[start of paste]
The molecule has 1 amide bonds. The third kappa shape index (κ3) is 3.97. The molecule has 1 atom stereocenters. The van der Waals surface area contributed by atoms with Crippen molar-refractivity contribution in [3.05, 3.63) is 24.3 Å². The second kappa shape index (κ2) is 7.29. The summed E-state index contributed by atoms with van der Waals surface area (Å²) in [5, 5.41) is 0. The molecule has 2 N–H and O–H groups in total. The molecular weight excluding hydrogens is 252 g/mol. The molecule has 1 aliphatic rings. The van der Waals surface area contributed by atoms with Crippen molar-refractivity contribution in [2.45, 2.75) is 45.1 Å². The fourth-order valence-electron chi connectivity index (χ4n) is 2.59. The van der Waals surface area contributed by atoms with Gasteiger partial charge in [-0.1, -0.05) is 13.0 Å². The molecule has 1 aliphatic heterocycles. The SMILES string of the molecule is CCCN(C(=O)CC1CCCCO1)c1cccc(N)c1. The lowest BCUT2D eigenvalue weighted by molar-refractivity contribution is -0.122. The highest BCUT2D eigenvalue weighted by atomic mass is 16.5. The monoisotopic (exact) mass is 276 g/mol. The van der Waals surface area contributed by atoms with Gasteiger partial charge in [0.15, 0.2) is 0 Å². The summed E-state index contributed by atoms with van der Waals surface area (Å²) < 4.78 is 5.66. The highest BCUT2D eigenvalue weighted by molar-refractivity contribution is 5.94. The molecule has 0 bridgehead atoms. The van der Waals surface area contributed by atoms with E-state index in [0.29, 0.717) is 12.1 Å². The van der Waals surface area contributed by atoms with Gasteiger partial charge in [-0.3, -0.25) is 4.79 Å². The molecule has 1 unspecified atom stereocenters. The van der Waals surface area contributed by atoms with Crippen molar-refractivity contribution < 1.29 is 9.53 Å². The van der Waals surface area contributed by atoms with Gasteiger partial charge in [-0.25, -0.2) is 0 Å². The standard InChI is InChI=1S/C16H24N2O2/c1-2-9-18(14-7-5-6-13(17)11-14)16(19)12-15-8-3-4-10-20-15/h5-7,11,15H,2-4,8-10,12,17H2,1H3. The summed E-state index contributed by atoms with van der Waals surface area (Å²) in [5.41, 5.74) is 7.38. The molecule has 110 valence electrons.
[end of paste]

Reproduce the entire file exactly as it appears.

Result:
The molecule has 1 amide bonds. The third kappa shape index (κ3) is 3.97. The molecule has 1 atom stereocenters. The van der Waals surface area contributed by atoms with Crippen molar-refractivity contribution in [3.05, 3.63) is 24.3 Å². The second kappa shape index (κ2) is 7.29. The summed E-state index contributed by atoms with van der Waals surface area (Å²) in [5, 5.41) is 0. The molecule has 2 N–H and O–H groups in total. The molecular weight excluding hydrogens is 252 g/mol. The molecule has 1 aliphatic rings. The van der Waals surface area contributed by atoms with Crippen molar-refractivity contribution in [2.45, 2.75) is 45.1 Å². The fourth-order valence-electron chi connectivity index (χ4n) is 2.59. The van der Waals surface area contributed by atoms with Gasteiger partial charge in [-0.1, -0.05) is 13.0 Å². The molecule has 1 aliphatic heterocycles. The SMILES string of the molecule is CCCN(C(=O)CC1CCCCO1)c1cccc(N)c1. The lowest BCUT2D eigenvalue weighted by molar-refractivity contribution is -0.122. The highest BCUT2D eigenvalue weighted by atomic mass is 16.5. The monoisotopic (exact) mass is 276 g/mol. The van der Waals surface area contributed by atoms with Gasteiger partial charge in [0.15, 0.2) is 0 Å². The summed E-state index contributed by atoms with van der Waals surface area (Å²) < 4.78 is 5.66. The highest BCUT2D eigenvalue weighted by molar-refractivity contribution is 5.94. The molecule has 0 bridgehead atoms. The van der Waals surface area contributed by atoms with E-state index in [0.29, 0.717) is 12.1 Å². The van der Waals surface area contributed by atoms with Gasteiger partial charge in [-0.3, -0.25) is 4.79 Å². The molecule has 1 unspecified atom stereocenters. The van der Waals surface area contributed by atoms with Crippen molar-refractivity contribution < 1.29 is 9.53 Å². The van der Waals surface area contributed by atoms with Gasteiger partial charge in [-0.25, -0.2) is 0 Å². The standard InChI is InChI=1S/C16H24N2O2/c1-2-9-18(14-7-5-6-13(17)11-14)16(19)12-15-8-3-4-10-20-15/h5-7,11,15H,2-4,8-10,12,17H2,1H3. The summed E-state index contributed by atoms with van der Waals surface area (Å²) in [5.41, 5.74) is 7.38. The molecule has 110 valence electrons.